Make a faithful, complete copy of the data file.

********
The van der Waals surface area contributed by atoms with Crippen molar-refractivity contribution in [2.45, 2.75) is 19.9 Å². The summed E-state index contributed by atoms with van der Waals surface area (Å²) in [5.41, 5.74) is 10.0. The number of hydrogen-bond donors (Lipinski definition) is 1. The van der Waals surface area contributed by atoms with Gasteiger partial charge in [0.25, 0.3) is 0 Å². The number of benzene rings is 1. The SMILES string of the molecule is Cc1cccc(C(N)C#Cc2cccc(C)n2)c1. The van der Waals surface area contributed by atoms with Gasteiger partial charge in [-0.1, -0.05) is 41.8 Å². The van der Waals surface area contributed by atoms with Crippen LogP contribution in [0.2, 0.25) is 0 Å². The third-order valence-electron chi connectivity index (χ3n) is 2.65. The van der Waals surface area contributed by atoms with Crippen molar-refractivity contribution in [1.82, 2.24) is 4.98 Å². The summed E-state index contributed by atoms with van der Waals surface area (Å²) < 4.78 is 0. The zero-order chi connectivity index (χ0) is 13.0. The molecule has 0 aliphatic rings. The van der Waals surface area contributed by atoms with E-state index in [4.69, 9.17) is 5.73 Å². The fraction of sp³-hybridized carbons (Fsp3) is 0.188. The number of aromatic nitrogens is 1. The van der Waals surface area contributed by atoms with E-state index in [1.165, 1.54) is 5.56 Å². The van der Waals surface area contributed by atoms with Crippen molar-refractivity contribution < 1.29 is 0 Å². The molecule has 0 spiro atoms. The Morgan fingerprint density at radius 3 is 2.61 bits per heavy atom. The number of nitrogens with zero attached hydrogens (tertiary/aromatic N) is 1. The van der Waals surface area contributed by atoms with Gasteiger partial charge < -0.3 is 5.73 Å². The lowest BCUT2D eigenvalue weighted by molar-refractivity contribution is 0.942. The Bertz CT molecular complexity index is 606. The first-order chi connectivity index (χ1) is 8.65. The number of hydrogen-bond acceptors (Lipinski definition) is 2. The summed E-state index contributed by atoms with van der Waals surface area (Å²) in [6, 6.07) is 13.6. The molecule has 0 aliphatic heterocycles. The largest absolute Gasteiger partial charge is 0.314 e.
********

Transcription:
The van der Waals surface area contributed by atoms with Crippen molar-refractivity contribution in [2.45, 2.75) is 19.9 Å². The summed E-state index contributed by atoms with van der Waals surface area (Å²) in [5.41, 5.74) is 10.0. The number of hydrogen-bond donors (Lipinski definition) is 1. The van der Waals surface area contributed by atoms with Gasteiger partial charge in [0.25, 0.3) is 0 Å². The number of benzene rings is 1. The SMILES string of the molecule is Cc1cccc(C(N)C#Cc2cccc(C)n2)c1. The van der Waals surface area contributed by atoms with Gasteiger partial charge in [-0.1, -0.05) is 41.8 Å². The van der Waals surface area contributed by atoms with Crippen LogP contribution in [0.2, 0.25) is 0 Å². The third-order valence-electron chi connectivity index (χ3n) is 2.65. The van der Waals surface area contributed by atoms with Crippen molar-refractivity contribution in [1.82, 2.24) is 4.98 Å². The summed E-state index contributed by atoms with van der Waals surface area (Å²) < 4.78 is 0. The zero-order chi connectivity index (χ0) is 13.0. The molecule has 0 aliphatic rings. The van der Waals surface area contributed by atoms with E-state index in [4.69, 9.17) is 5.73 Å². The fraction of sp³-hybridized carbons (Fsp3) is 0.188. The number of aromatic nitrogens is 1. The van der Waals surface area contributed by atoms with E-state index in [1.165, 1.54) is 5.56 Å². The van der Waals surface area contributed by atoms with Crippen molar-refractivity contribution < 1.29 is 0 Å². The molecule has 0 spiro atoms. The Morgan fingerprint density at radius 3 is 2.61 bits per heavy atom. The number of nitrogens with zero attached hydrogens (tertiary/aromatic N) is 1. The van der Waals surface area contributed by atoms with Gasteiger partial charge < -0.3 is 5.73 Å². The lowest BCUT2D eigenvalue weighted by molar-refractivity contribution is 0.942. The Bertz CT molecular complexity index is 606. The first-order chi connectivity index (χ1) is 8.65. The number of hydrogen-bond acceptors (Lipinski definition) is 2. The summed E-state index contributed by atoms with van der Waals surface area (Å²) in [6, 6.07) is 13.6. The molecule has 0 aliphatic heterocycles. The largest absolute Gasteiger partial charge is 0.314 e.